Meanwhile, two-thirds of people say they’re either “likely” or “very likely” to watch.
Ron Fournier: “White House officials tell me they feel stung by coverage of the inaugural address. Reporters highlighted the president’s left-leaning stances on immigration, gun control, climate change and gay and women’s rights. Obama’s aides argue that he devoted more inaugural address language to the economy, jobs and the deficit than all other issues combined. Still, the perception remains that Obama lost focus on the economy — the top issue in the minds of most voters. So look for an address Tuesday tilted heavily toward policies pledging action on joblessness, growing the economy and expanding the middle class, White House officials said Friday. The other issues will be discussed, aides said, but there will be no mistaking that Obama’s paramount concern is the economy.”
The Senate Armed Services Committee could vote on Chuck Hagel’s nomination to be defense secretary as soon as Tuesday, “but Republican aides reacted to that idea by suggesting that some members could walk out in protest,” Politico reports.
First Read notes that while Hagel still has the votes to be confirmed “any day that goes by when there’s not a vote isn’t a good day for him.”
President Obama’s State of the Union speech “will be less a presidential olive branch than a congressional cattle prod,” Politico reports.
“Emboldened by electoral victory and convinced the GOP is unwilling to cut deals, Obama plans to use his big prime-time address Tuesday night to issue another broad challenge at a Republican Party he regards as vulnerable and divided, Democrats close to Obama say.”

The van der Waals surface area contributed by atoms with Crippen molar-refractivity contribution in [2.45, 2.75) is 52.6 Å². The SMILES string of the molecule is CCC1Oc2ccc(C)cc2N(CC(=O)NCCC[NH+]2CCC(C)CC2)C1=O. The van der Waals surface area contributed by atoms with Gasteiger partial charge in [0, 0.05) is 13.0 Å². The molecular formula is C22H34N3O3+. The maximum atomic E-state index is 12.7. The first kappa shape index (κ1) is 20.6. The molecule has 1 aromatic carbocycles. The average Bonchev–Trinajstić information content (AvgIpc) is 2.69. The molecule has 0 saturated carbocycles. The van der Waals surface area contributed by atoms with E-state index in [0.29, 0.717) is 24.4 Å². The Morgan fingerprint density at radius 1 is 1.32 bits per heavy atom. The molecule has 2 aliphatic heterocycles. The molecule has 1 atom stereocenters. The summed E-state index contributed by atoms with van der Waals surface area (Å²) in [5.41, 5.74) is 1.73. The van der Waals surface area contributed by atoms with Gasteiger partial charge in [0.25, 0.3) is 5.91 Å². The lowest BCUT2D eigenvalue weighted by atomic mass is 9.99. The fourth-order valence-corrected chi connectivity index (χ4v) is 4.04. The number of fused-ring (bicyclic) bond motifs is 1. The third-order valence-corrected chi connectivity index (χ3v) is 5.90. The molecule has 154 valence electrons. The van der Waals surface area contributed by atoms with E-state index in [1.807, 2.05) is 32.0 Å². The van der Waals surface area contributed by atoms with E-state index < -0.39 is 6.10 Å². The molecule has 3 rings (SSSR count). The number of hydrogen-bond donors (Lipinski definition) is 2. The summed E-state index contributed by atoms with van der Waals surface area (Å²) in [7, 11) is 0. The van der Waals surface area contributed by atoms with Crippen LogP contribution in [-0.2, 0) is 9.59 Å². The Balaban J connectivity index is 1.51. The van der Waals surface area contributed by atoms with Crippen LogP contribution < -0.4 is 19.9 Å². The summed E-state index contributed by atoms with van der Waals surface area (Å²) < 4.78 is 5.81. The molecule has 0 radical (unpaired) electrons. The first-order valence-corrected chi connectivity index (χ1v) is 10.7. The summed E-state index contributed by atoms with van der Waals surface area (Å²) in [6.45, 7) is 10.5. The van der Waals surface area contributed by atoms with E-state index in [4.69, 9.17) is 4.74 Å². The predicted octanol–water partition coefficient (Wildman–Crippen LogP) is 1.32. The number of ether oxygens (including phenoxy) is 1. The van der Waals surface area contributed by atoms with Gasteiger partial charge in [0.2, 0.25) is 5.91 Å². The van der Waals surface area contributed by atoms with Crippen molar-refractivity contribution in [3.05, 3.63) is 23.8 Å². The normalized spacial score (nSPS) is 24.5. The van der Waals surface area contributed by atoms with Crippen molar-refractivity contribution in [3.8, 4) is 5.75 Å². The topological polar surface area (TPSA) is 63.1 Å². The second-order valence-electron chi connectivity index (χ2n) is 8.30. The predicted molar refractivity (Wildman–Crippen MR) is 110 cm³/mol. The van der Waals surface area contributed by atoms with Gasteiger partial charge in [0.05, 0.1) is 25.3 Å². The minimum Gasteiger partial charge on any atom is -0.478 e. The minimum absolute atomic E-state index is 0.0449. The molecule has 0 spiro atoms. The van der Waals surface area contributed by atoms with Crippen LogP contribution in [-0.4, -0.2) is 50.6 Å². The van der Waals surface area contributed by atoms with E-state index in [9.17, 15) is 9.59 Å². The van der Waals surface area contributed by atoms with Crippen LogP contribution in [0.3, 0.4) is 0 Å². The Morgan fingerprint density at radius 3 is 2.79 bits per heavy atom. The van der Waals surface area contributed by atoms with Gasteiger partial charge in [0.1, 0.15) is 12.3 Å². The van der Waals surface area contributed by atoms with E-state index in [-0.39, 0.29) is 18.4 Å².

“He’ll pay lip service to bipartisanship, but don’t expect anything like the call for peaceful collaboration that defined his first address to a joint session of Congress in 2009, they say.
The Washington Post says Sen. March Rubio (R-FL) “is indeed a politician of unusual gifts. But the spotlight that has fallen on this relatively new arrival to the national scene says as much about the state of the Republican Party as it does about the 41-year-old senator. And it remains to be seen whether he represents the solution to the GOP’s problems, or whether the party’s sky-high hopes in an untested newcomer are just another measure of its drift.”
Paul Waldman: “But you can only be the Next Big Thing for so long, and there’s really only one way to become your party’s savior: win the White House. If immigration reform passes, Rubio will probably be given credit on the right. But what if, in 2014, Republicans do no better with Latino voters than they did in 2012? That might make them decide that moderating their stance was a waste of time. Or it might make them decide they need Rubio more than ever.”
President Obama “is considering a series of new executive actions aimed at working around a recalcitrant Congress, including policies that could allow struggling homeowners to refinance their mortgages, provide new protections for gays and lesbians, make buildings more energy-efficient and toughen regulations for coal-fired power plants,” theWashington Post reports.
“The moves underscore Obama’s increasingly aggressive use of executive authority, including 23 administrative actions on gun violence last month and previous orders that delayed deportations of young illegal immigrants and will lower student loan payments.”
AP: “This is what ‘Forward’ looks like. Fast forward, even. President Barack Obama’s campaign slogan is springing to life in a surge of executive directives and agency rule-making that touch many of the affairs of government.”Explore posts in the same categories: Candidates, National, Politics